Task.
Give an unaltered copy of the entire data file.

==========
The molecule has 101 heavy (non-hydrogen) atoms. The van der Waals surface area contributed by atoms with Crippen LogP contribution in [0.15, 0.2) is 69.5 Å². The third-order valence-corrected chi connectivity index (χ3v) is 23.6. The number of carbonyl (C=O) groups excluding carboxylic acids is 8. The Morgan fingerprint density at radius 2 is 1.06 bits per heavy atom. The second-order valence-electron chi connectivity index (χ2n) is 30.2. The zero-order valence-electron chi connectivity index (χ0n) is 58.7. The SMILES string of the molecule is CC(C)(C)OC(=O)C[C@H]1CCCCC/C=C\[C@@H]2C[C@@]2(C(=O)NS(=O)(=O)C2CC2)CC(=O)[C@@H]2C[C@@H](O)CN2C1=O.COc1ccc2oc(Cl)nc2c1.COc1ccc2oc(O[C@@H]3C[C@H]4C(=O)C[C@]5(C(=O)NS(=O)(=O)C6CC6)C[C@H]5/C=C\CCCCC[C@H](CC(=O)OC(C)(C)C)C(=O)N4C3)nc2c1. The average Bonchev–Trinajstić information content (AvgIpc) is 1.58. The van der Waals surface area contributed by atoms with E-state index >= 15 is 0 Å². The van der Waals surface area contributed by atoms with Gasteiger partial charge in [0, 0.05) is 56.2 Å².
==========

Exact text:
The molecule has 101 heavy (non-hydrogen) atoms. The van der Waals surface area contributed by atoms with Crippen LogP contribution in [0.15, 0.2) is 69.5 Å². The third-order valence-corrected chi connectivity index (χ3v) is 23.6. The number of carbonyl (C=O) groups excluding carboxylic acids is 8. The Morgan fingerprint density at radius 2 is 1.06 bits per heavy atom. The second-order valence-electron chi connectivity index (χ2n) is 30.2. The zero-order valence-electron chi connectivity index (χ0n) is 58.7. The SMILES string of the molecule is CC(C)(C)OC(=O)C[C@H]1CCCCC/C=C\[C@@H]2C[C@@]2(C(=O)NS(=O)(=O)C2CC2)CC(=O)[C@@H]2C[C@@H](O)CN2C1=O.COc1ccc2oc(Cl)nc2c1.COc1ccc2oc(O[C@@H]3C[C@H]4C(=O)C[C@]5(C(=O)NS(=O)(=O)C6CC6)C[C@H]5/C=C\CCCCC[C@H](CC(=O)OC(C)(C)C)C(=O)N4C3)nc2c1. The average Bonchev–Trinajstić information content (AvgIpc) is 1.58. The van der Waals surface area contributed by atoms with E-state index >= 15 is 0 Å². The van der Waals surface area contributed by atoms with Gasteiger partial charge in [0, 0.05) is 56.2 Å².